Chances are you’re not reading much these days – you’re mostly browsing, viewing, scanning. Reading takes time, and every second counts in a zero attention-span economy.
All marvels of technology fail when it comes to adding an extra hour to the day. Given the overwhelming number of apps, social networks, blogs, TV channels, and mobile services fighting for precious moments with us, time is of the essence.
This gives Internet companies with a visual product a natural advantage. Pinterest and Instagram became enormous hits because they make it quick and easy to discover what’s out there on the Wild Wild Web. Similarly, Vine has turned into social media’s YouTube, because who has more than six seconds for all of their friends’ videos anyway?
Vine’s owner, Twitter, has taken notice: Even 140 characters can become overwhelming, multiplied by a gazillion tweets – so Twitter is pushing more and more photos into the never-ending stream of updates.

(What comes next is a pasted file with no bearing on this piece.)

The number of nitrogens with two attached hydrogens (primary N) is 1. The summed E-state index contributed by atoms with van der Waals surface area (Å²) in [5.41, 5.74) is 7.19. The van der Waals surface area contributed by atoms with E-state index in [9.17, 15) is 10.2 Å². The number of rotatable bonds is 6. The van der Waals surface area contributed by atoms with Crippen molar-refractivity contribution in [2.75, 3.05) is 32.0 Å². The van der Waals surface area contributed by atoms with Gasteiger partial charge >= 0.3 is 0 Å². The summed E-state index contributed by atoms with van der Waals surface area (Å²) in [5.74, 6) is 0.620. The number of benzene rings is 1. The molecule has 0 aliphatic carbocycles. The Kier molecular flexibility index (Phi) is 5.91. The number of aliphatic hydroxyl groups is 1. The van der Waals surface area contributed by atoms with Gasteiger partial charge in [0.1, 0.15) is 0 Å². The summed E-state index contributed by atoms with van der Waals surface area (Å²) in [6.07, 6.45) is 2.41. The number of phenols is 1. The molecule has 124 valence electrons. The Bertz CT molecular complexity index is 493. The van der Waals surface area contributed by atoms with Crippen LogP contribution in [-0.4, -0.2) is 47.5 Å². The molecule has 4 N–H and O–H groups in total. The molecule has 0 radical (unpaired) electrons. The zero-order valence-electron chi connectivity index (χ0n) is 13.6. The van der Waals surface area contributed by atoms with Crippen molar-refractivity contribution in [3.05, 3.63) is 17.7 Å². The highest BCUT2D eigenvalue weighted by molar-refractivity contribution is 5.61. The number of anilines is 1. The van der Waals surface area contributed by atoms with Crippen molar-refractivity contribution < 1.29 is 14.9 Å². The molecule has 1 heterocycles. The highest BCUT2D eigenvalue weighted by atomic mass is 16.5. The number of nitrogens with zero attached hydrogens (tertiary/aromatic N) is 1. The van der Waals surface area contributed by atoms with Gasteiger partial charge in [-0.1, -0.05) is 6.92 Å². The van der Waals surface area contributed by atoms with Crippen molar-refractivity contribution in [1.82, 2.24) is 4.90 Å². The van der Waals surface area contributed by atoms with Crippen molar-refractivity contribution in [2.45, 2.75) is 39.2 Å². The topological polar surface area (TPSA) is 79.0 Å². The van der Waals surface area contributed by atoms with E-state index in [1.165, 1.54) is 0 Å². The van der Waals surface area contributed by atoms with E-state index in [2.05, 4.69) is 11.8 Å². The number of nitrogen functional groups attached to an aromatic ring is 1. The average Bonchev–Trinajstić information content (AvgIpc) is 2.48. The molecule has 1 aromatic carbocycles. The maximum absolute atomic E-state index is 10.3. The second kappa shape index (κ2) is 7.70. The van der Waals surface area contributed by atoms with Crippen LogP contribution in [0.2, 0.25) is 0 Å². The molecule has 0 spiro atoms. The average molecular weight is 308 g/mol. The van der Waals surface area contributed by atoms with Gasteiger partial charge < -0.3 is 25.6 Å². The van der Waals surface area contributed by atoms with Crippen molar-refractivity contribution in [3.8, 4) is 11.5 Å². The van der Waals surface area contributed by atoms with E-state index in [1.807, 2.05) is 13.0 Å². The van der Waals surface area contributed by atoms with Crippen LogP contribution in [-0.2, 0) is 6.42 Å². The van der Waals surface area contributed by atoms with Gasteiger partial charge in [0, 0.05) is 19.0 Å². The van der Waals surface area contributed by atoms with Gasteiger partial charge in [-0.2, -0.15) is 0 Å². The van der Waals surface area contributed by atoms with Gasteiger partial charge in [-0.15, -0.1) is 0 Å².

Will that be enough? Putting images next to text is simple but doesn’t really improve the experience. (And remember, it’s all about the experience.) So my guess is that we will see some newcomer rise to the top who manages to combine images and information in new ways – like, say, the Swiss startup Urturn or ThingLink from Finland (close relatives are Pict and Stipple).
Both approach information overload in new ways that are more playful, yet also more powerful. That can be helpful for journalistic storytelling – but it’s even more interesting to brands that want to interact with their customers as if they’re a friend.
You could easily imagine what I did here with Lyft (completely without prompting by the company) as a managed campaign to drive brand engagement – far better than any display advertising ever could. Looking for the future of native advertising and content marketing? It may be right here.
As for reading? Well, there’s always the good old book or high-gloss magazine – on paper even. Assuming you’ll find the time for it.